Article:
A day in the life of a Buffalo Wild Wings server


Aaryah Belczyk

Servers at Buffalo Wild Wings, in Erie Pa., prep trays of food to deliver them to tables.

I was working at Buffalo Wild Wings for about three weeks before it closed down in March because of the pandemic. I was upset because I finally got a decent paying job that seemed like a lot of fun. I originally joined because I needed a job and it was close to my house so I figured it would be the perfect place to earn some money for gas and insurance, but I had no idea how long I would be out of work and how long I would be without one of my main reasons I haven’t gone crazy.

Towards the end of a shift back in the summer, I went to the bathroom to do a quick check to make sure nothing looked out of place and everything was stocked and clean. I looked down at my phone to see my Grandma calling me. I talked for a few minutes to find out some terrible news. I ran out of the restroom crying my tear ducts dry. I couldn’t breathe. I began to yell and have a panic attack. I basically fell to the floor. 

My co-workers rushed over to see what the problem was. We quickly realize I am mentally and physically unable to drive home. So my manager kindly offers to take me home. 

I got into his car and the whole ride home he talked to me about what is going on and even more. They were there for me when they honestly didn’t have to be. They could’ve just said I could go home and told me to show up at my shift the next day. But, I was blessed to have such meaningful people in my life who I met out of the blue.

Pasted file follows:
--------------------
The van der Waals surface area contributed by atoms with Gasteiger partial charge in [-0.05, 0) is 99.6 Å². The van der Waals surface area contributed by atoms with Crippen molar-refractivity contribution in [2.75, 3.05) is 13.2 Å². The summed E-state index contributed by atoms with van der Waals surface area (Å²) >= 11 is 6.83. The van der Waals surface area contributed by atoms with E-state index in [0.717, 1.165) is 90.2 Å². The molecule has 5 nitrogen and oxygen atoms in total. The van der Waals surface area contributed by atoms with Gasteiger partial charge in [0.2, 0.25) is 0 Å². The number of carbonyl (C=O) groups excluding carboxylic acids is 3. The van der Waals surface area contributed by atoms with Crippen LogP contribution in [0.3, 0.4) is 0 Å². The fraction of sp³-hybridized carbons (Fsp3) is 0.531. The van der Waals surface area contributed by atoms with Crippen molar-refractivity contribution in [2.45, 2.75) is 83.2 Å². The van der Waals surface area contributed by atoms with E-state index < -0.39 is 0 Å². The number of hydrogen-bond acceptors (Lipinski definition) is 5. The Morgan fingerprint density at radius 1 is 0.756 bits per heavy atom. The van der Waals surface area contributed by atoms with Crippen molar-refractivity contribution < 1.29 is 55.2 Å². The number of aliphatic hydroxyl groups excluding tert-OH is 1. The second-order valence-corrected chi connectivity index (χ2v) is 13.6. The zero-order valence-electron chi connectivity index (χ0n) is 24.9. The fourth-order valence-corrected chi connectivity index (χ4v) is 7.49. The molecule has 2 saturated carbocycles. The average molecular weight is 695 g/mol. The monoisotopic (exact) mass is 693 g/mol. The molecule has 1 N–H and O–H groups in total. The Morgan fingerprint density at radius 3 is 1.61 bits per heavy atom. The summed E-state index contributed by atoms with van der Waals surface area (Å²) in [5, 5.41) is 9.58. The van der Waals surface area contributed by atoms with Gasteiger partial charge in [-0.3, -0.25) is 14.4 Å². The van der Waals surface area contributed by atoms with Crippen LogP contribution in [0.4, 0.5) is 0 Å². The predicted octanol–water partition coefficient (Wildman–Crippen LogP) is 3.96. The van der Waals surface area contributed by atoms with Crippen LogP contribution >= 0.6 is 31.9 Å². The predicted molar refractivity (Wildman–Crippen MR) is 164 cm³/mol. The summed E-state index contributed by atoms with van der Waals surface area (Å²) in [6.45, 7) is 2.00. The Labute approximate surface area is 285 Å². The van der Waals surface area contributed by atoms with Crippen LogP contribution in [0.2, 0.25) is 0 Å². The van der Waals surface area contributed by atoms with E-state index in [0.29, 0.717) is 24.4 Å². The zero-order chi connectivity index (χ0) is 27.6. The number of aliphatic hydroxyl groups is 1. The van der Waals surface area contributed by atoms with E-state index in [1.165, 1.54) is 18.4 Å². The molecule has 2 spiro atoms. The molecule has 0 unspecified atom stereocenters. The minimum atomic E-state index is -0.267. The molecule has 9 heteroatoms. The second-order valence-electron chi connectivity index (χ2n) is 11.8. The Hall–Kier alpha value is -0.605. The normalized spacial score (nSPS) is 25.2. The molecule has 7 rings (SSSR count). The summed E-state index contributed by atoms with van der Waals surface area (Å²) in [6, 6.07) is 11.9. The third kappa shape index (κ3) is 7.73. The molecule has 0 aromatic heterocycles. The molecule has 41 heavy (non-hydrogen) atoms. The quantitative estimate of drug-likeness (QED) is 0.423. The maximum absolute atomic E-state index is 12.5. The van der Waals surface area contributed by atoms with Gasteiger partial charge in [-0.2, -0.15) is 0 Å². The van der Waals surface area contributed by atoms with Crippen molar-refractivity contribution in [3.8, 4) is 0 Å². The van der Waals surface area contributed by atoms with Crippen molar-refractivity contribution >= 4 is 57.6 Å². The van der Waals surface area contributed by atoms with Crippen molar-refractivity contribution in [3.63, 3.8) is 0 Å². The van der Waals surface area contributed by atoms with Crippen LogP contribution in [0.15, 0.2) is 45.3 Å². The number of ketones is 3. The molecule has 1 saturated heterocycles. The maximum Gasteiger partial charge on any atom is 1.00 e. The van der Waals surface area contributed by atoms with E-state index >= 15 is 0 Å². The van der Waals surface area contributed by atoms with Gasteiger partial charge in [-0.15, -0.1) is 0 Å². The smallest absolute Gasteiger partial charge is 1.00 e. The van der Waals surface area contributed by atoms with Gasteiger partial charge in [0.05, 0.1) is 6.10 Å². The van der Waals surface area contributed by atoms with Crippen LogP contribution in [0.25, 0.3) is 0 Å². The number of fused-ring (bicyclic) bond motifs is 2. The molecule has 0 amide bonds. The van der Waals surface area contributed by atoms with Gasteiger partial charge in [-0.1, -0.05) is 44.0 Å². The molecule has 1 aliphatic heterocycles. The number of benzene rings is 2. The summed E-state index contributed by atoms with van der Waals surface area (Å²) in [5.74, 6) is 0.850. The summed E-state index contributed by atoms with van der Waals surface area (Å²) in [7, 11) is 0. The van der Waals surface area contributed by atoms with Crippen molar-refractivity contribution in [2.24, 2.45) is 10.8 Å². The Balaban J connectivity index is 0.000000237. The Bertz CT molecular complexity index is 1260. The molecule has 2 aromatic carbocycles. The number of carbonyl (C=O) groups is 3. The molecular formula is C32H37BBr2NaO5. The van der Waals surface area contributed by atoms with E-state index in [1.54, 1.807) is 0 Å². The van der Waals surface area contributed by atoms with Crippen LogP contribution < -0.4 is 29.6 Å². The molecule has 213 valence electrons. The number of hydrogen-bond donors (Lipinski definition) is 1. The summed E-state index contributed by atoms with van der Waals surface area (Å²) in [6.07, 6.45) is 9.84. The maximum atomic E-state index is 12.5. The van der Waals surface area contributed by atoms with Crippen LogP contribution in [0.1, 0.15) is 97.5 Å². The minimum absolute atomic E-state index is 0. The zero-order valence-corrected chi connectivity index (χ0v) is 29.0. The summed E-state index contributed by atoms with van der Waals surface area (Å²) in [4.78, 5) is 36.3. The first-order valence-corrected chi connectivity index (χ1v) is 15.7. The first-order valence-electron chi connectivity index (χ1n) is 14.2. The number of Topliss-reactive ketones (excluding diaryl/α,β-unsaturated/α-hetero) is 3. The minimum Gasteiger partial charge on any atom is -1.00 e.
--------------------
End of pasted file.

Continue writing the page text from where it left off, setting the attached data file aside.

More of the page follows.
In early September, we finally had a somewhat normal work schedule. As I walked into my afternoon shift, I was greeted by a friend of mine. She’s my age, one of my closer co-workers. I receive the biggest hug of my life. Somehow this made my whole day, let alone my whole week.

Everyone I encountered on my way back to the kitchen greeted me with such love and happiness which all overshadowed the rough night I had. 

I walked into the kitchen to put my purse down and clocked in. I typed in my numbers and grabbed a Pepsi with light ice. The cold drink pressed against my skin makes me shiver. 

I was scheduled to go on a food run that night, so most of my time was spent in the back talking to kitchen workers, expo and the dishwasher. Every single person was having a conversation with someone in the room. Nobody was left out. I loved being surrounded by diversity. People in their 30s to teenagers, both male and female all working together. And the best part is, I’ve had a deep conversation with each of them. 

I have gotten to learn about their pasts and what led them to Buffalo Wild Wings. Some people just need extra cash, while others rely solely on their food service jobs and work paycheck to paycheck, cooking other people’s over-priced food. 

The loud rap music, yet very jolting, makes the whole room energized and filled with love. You hear the occasional foul words but you just have to sit there and laugh. 

The pandemic had caused me to be isolated from my friends, family and others I care about… so having them there for me was a big stress relief.

Working at Buffalo Wild Wings has kept my mind active, and pushed me to get up in the morning. Knowing I had and still have a safe place during this dreadful time was really reassuring to me. It gave me more of a purpose than doing schoolwork or sleeping my day away. So without this establishment do you think I would survive this virus?